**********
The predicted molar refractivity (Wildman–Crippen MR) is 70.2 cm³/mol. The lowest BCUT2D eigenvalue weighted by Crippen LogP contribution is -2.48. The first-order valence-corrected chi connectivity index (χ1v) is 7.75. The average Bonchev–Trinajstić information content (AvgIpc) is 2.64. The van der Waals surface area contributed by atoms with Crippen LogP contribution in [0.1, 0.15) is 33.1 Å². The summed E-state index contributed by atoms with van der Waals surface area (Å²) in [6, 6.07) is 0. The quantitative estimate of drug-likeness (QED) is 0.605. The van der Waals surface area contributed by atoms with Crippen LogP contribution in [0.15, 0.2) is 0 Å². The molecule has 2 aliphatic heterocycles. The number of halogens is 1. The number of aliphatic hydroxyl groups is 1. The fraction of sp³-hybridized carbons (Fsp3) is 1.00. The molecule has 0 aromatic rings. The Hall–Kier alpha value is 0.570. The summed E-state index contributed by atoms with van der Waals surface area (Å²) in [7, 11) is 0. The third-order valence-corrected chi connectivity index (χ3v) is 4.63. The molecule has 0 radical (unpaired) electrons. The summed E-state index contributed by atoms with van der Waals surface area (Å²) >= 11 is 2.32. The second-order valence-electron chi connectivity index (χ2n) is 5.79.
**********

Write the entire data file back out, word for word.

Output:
The predicted molar refractivity (Wildman–Crippen MR) is 70.2 cm³/mol. The lowest BCUT2D eigenvalue weighted by Crippen LogP contribution is -2.48. The first-order valence-corrected chi connectivity index (χ1v) is 7.75. The average Bonchev–Trinajstić information content (AvgIpc) is 2.64. The van der Waals surface area contributed by atoms with Crippen LogP contribution in [0.1, 0.15) is 33.1 Å². The summed E-state index contributed by atoms with van der Waals surface area (Å²) in [6, 6.07) is 0. The quantitative estimate of drug-likeness (QED) is 0.605. The van der Waals surface area contributed by atoms with Crippen LogP contribution in [0.15, 0.2) is 0 Å². The molecule has 2 aliphatic heterocycles. The number of halogens is 1. The number of aliphatic hydroxyl groups is 1. The fraction of sp³-hybridized carbons (Fsp3) is 1.00. The molecule has 0 aromatic rings. The Hall–Kier alpha value is 0.570. The summed E-state index contributed by atoms with van der Waals surface area (Å²) in [7, 11) is 0. The third-order valence-corrected chi connectivity index (χ3v) is 4.63. The molecule has 0 radical (unpaired) electrons. The summed E-state index contributed by atoms with van der Waals surface area (Å²) >= 11 is 2.32. The second-order valence-electron chi connectivity index (χ2n) is 5.79.